Major Global Crises Call for Psychologists to Take the Stage

Gloria Gordon

For several years I have kept a folder on my computer desktop for items relating to my admittedly grandiose plan to deliver a jolt to human behavior experts in the U.S. that will focus their attention on the planetary crises we face in this era.

In sorting through the contents of the folder I find that among its 684 documents there appear two categories of useful files. One set features authorities talking/writing about Big Problems predicted to hit home in the coming decade or two (climate change, economic disaster, global violence, food and water shortage). What is special about these files is that, in the midst of their analyses, these authorities toss in an explanatory mental/emotional cause.

Some examples: when the economy crashes, they throw human greed into their comments; when climate change is featured in the news Al Gore points to emotion-driven thinking habits that we have slipped into since television became a dominant part of our culture; recently James Cameron, director of the film Avatar, tells us that we humans are in denial about the seriousness of the way we have degraded the environment–and that our denial is caused by our fear of the huge mess the planet is in and the dangers that lie ahead: food and water shortage, displaced populations, disease, world violence.

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Cognitive Dissonance and the Movement to Ban Physical Punishment

Mitch Hall

corporalCognitive dissonance theory may be relevant to understanding why it is so difficult for many people to recognize that the physical punishment of children is harmful, unnecessary, potentially traumatizing, and a violation of human rights. While reading an engaging book about cognitive dissonance theory and research (Tavris & Aronson, 2007), I began thinking about its implications for children’s advocates in the movement to eliminate physical punishment. To illustrate the findings of cognitive dissonance research, the authors, both social psychologists, cite striking examples from realms as diverse as politics, criminal justice, medicine, psychotherapy, marriage, and experimental research. Whereas this book did not address physical punishment, it led me to the following reflections, which I also relate to attachment theory and terror management theory.

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Children, Structural Violence, and the UNCRC: Reflections for Children’s Advocates

Mitch Hall

children1If we want to promote children’s rights and to protect children from violence, abuse, neglect, and trauma, we need to take into account the ravages on children’s wellbeing of structural violence – the unjust, harmful, institutionalized inequalities of wealth, social status, and power that cause disproportionate death, disability, despair, humiliation, and heartache among the disadvantaged. Structural violence is manifested in class and caste hierarchies, in the stigmatizing and oppression of minorities, and in the military, political, and economic exploitation of the poor.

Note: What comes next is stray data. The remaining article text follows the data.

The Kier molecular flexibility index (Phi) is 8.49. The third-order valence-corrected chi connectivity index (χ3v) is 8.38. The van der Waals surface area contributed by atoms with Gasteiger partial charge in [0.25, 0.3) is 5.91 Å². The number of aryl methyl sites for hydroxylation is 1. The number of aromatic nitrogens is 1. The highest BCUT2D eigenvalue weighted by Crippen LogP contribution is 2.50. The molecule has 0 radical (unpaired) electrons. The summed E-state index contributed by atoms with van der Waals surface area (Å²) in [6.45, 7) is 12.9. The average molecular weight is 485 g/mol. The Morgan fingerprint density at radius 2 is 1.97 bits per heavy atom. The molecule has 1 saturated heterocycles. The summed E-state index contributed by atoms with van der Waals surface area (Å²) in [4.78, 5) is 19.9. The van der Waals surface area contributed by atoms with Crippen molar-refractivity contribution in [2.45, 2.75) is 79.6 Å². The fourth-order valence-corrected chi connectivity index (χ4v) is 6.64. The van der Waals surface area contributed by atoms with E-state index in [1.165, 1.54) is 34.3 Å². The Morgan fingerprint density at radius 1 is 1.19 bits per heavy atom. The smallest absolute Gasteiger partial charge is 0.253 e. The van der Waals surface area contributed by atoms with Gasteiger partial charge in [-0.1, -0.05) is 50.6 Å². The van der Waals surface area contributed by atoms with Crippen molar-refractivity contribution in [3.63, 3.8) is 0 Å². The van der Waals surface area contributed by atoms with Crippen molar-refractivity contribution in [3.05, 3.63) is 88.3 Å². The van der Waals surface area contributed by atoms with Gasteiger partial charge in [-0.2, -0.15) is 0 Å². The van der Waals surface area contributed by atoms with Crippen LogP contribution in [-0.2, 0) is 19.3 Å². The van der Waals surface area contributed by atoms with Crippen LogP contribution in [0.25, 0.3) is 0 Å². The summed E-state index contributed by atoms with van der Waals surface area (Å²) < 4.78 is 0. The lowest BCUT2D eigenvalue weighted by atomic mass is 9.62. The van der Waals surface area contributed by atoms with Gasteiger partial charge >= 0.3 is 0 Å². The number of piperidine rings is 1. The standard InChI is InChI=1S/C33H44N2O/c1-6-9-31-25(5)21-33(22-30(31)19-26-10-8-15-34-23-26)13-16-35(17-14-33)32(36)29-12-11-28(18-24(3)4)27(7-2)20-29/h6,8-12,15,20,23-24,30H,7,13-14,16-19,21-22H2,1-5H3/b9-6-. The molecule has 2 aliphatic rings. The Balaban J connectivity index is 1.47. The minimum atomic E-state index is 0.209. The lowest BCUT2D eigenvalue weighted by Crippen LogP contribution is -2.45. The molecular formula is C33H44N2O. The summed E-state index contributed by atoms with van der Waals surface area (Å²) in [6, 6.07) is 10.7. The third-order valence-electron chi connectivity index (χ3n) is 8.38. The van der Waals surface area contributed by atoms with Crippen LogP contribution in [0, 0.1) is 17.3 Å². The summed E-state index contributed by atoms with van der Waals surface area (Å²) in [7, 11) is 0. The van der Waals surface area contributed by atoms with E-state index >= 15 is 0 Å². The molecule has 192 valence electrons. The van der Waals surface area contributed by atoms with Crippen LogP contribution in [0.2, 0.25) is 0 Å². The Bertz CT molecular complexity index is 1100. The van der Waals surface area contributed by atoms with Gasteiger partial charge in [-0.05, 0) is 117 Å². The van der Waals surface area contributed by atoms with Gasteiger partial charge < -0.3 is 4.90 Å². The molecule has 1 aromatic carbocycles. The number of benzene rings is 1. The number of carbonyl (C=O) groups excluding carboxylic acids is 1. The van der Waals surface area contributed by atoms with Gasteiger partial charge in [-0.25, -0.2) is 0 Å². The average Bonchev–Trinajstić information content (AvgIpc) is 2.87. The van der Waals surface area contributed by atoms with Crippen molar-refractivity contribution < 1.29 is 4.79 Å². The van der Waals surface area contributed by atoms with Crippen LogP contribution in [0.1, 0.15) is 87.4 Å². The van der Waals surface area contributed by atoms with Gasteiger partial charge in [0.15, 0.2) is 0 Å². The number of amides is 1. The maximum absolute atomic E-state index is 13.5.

Compared with structural violence, direct violence against children is more easily understandable and emotionally compelling in its immediacy. It is horrifying to learn about adults who neglect children or abuse them physically, emotionally, or sexually. We can work to do something about such issues. For example, we can become therapists to support the emotional healing of abused and neglected children. We can take up causes, such as the elimination of corporal punishment or of routine male circumcision, and we can promote gentle birthing practices and caring parenting.

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What I Saw in Gaza

Amal Sedky Winter

gazaaswThe group was allowed to cross into Gaza from Egypt only because Egypt’s First Lady, Suzanne Mubarak, gave her “blessing” to the mission, thus excepting it from Egypt’s 2-year-old closed border policy.


I am not completely new to war landscapes. I was in Iraq right after the 2003 invasion and I did faithfully watch Al-Jazeera’s graphic reports during the Gaza War of December 27, 2008 to January 20, 2009.

But when I arrived in Gaza on March 9, 2009, I succumbed to disbelief: Houses, apartment buildings were shot down (to be expected), but mosques, all police stations and all government buildings, including the parliament? The American International School obliterated; the United Nations Refugee School bombed; hospitals’ walls pocked with bullets. Lone houses stood in plains of rubble; 4,000 of them destroyed.

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Moving from Violence to Talks in Gaza

Marc Pilisuk

gazablog-26373206There is a psychological message of misperception affecting responses to the Israeli attack on Gaza. It mistakes the actions pushed by leaders for the needs of the people who inhabit the areas involved. Leaders need to proclaim they are striking out against feared enemies. People need to go about their daily lives with resources necessary to survive with dignity and with a minimum of catastrophic disturbance.

In common parlance about international affairs, we often tend to refer to countries as allies or enemies, as aggressors or defenders. The tacit support of the Israeli attack upon Gaza has been met by governmental statements from the region hoping for an end to violence on all sides. But public protest in every Middle Eastern country is delivering a different message — of disproportionate response, collective punishment, seeking to starve the people into submission, Israeli refusal to prevent violence from the settlements, and an unconscionable willingness to treat Palestinian lives as less valuable than those of Israelis.

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